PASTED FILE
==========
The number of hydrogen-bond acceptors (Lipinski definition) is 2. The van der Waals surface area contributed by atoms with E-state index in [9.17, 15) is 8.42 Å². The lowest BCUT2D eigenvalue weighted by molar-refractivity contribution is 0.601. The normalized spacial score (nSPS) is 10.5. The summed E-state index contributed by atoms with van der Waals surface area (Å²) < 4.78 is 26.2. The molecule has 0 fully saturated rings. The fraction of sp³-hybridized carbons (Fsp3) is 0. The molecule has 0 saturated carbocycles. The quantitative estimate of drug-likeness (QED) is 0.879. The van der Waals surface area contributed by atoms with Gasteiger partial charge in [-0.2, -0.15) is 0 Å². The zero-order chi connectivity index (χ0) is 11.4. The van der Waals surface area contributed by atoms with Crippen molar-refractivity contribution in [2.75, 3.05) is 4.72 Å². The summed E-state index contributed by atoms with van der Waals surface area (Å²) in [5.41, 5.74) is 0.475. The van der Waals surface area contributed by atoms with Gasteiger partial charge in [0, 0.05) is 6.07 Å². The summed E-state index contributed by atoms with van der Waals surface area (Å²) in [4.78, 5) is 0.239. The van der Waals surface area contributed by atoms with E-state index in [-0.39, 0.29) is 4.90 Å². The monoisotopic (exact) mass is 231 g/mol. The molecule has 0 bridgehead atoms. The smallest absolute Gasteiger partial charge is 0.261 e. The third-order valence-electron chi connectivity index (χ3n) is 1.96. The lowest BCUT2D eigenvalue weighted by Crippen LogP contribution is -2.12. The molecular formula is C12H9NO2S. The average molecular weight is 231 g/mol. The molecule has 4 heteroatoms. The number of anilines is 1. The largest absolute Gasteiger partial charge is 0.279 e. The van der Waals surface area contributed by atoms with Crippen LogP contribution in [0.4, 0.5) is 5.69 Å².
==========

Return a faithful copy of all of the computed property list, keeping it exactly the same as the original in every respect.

The number of hydrogen-bond acceptors (Lipinski definition) is 2. The van der Waals surface area contributed by atoms with E-state index in [9.17, 15) is 8.42 Å². The lowest BCUT2D eigenvalue weighted by molar-refractivity contribution is 0.601. The normalized spacial score (nSPS) is 10.5. The summed E-state index contributed by atoms with van der Waals surface area (Å²) < 4.78 is 26.2. The molecule has 0 fully saturated rings. The fraction of sp³-hybridized carbons (Fsp3) is 0. The molecule has 0 saturated carbocycles. The quantitative estimate of drug-likeness (QED) is 0.879. The van der Waals surface area contributed by atoms with Gasteiger partial charge in [-0.2, -0.15) is 0 Å². The zero-order chi connectivity index (χ0) is 11.4. The van der Waals surface area contributed by atoms with Crippen molar-refractivity contribution in [2.75, 3.05) is 4.72 Å². The summed E-state index contributed by atoms with van der Waals surface area (Å²) in [5.41, 5.74) is 0.475. The van der Waals surface area contributed by atoms with Gasteiger partial charge in [0, 0.05) is 6.07 Å². The summed E-state index contributed by atoms with van der Waals surface area (Å²) in [4.78, 5) is 0.239. The van der Waals surface area contributed by atoms with E-state index in [-0.39, 0.29) is 4.90 Å². The monoisotopic (exact) mass is 231 g/mol. The molecule has 0 bridgehead atoms. The smallest absolute Gasteiger partial charge is 0.261 e. The third-order valence-electron chi connectivity index (χ3n) is 1.96. The lowest BCUT2D eigenvalue weighted by Crippen LogP contribution is -2.12. The molecular formula is C12H9NO2S. The average molecular weight is 231 g/mol. The molecule has 4 heteroatoms. The number of anilines is 1. The largest absolute Gasteiger partial charge is 0.279 e. The van der Waals surface area contributed by atoms with Crippen LogP contribution in [0.4, 0.5) is 5.69 Å².